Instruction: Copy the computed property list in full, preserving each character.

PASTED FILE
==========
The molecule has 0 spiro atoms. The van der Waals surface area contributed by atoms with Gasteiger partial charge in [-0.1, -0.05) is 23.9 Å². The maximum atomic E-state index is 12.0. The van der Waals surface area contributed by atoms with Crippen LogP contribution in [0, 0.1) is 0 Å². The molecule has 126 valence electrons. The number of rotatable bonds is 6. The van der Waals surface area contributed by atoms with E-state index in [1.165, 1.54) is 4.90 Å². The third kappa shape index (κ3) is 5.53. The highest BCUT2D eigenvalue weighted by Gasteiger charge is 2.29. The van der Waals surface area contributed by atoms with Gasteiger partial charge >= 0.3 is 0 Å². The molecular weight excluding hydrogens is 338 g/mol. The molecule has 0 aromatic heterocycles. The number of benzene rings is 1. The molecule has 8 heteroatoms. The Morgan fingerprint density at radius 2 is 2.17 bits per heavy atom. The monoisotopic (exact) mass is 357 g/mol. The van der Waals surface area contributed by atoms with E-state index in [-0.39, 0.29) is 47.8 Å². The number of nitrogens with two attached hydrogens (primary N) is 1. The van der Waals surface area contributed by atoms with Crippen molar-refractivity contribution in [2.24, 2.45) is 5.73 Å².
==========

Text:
The molecule has 0 spiro atoms. The van der Waals surface area contributed by atoms with Gasteiger partial charge in [-0.1, -0.05) is 23.9 Å². The maximum atomic E-state index is 12.0. The van der Waals surface area contributed by atoms with Crippen LogP contribution in [0, 0.1) is 0 Å². The molecule has 126 valence electrons. The number of rotatable bonds is 6. The van der Waals surface area contributed by atoms with E-state index in [1.165, 1.54) is 4.90 Å². The third kappa shape index (κ3) is 5.53. The highest BCUT2D eigenvalue weighted by Gasteiger charge is 2.29. The van der Waals surface area contributed by atoms with Gasteiger partial charge >= 0.3 is 0 Å². The molecular weight excluding hydrogens is 338 g/mol. The molecule has 0 aromatic heterocycles. The number of benzene rings is 1. The molecule has 8 heteroatoms. The Morgan fingerprint density at radius 2 is 2.17 bits per heavy atom. The monoisotopic (exact) mass is 357 g/mol. The van der Waals surface area contributed by atoms with E-state index in [-0.39, 0.29) is 47.8 Å². The number of nitrogens with two attached hydrogens (primary N) is 1. The van der Waals surface area contributed by atoms with Crippen molar-refractivity contribution in [2.24, 2.45) is 5.73 Å².